Christine Borgman

Distinguished Professor and Presidential Chair, UCLA Department of Information Studies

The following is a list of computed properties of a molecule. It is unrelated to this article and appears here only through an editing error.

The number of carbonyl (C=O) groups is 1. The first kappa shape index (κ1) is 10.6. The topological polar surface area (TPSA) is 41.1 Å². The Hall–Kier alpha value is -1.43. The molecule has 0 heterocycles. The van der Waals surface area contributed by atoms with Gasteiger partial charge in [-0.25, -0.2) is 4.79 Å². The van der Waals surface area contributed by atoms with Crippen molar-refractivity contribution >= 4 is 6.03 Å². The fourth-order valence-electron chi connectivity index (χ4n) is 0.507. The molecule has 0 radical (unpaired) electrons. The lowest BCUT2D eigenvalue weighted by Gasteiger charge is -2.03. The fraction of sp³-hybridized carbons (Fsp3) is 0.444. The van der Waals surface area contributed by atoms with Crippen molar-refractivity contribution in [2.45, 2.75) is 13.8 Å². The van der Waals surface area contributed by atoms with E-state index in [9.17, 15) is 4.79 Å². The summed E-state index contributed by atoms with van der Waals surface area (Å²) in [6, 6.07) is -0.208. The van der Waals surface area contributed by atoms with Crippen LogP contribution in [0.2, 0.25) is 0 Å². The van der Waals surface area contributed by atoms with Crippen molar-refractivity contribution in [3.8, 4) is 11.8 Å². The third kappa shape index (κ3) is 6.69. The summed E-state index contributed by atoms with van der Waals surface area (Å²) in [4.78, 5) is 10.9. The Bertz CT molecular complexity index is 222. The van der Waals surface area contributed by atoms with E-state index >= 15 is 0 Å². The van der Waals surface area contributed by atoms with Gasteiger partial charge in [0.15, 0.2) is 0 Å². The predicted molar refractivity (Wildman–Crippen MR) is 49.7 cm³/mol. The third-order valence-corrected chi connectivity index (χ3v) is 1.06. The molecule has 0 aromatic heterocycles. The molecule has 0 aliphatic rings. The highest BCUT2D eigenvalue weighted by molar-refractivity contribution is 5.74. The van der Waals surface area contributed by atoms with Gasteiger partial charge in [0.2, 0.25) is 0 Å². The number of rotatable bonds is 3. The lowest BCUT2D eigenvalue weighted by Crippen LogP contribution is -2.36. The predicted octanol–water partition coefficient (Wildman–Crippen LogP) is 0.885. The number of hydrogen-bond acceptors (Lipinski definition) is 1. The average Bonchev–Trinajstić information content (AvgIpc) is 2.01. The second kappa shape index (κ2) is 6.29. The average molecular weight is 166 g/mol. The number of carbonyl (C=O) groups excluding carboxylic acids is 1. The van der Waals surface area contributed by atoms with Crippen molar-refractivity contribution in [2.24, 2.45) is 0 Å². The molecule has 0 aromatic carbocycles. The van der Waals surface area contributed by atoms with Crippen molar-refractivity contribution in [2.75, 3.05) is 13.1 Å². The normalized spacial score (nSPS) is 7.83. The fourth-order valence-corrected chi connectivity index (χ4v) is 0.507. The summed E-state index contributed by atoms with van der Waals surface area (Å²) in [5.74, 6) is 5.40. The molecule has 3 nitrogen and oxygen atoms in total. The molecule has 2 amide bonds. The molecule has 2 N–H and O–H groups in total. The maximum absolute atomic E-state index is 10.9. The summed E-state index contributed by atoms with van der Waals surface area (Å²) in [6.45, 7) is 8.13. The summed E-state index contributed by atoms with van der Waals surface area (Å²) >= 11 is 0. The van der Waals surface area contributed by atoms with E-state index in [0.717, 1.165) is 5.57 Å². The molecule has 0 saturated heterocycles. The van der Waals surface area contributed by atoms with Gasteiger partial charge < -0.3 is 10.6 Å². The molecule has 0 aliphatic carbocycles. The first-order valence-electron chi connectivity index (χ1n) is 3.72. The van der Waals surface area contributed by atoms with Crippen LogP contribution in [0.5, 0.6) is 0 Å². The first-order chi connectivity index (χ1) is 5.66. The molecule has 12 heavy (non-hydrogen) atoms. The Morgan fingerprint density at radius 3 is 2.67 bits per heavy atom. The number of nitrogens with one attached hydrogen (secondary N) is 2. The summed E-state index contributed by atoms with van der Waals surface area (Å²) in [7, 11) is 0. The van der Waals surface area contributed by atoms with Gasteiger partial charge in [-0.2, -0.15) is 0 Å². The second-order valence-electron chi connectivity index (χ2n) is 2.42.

Christine L. Borgman is Distinguished Professor and Presidential Chair in Information Studies at UCLA. She is the author of more than 250 publications in the fields of information studies, computer science, and communication. In 2017, she gave the Tenth Annual Privacy Lecture for the Berkeley Center for Law and Technology, which will appear as Open Data, Grey Data, and Stewardship: Universities at the Privacy Frontier, which will appear in the Berkeley Technology Law Journal, 33:2 (2018). Her most recent monograph, “Big Data, Little Data, No Data: Scholarship in the Networked World” (MIT Press, 2015), won the PROSE Award from the American Association of Publishers for best book in Computing and Information Sciences. Her two previous MIT Press monographs, “Scholarship in the Digital Age: Information, Infrastructure, and the Internet” (2007) and “From Gutenberg to the Global Information Infrastructure: Access to Information in a Networked World” (2000), each won the Best Information Science Book of the Year award from the American Society for Information Science and Technology. She directs the Center for Knowledge Infrastructures at UCLA, where she conducts research on data practices and policy with funding from the Alfred P. Sloan Foundation, National Science Foundation, and other sources. She is a Fellow of the American Association for the Advancement of Science, a Fellow of the Association for Computing Machinery, a member of the Board of Directors of the Electronic Privacy Information Center, of advisory boards to the Library of Congress, Harvard University Libraries, the Inter-University Consortium for Political and Social Research, and other bodies. In the University of California, she serves on several boards on academic computing, communications, privacy, and data governance.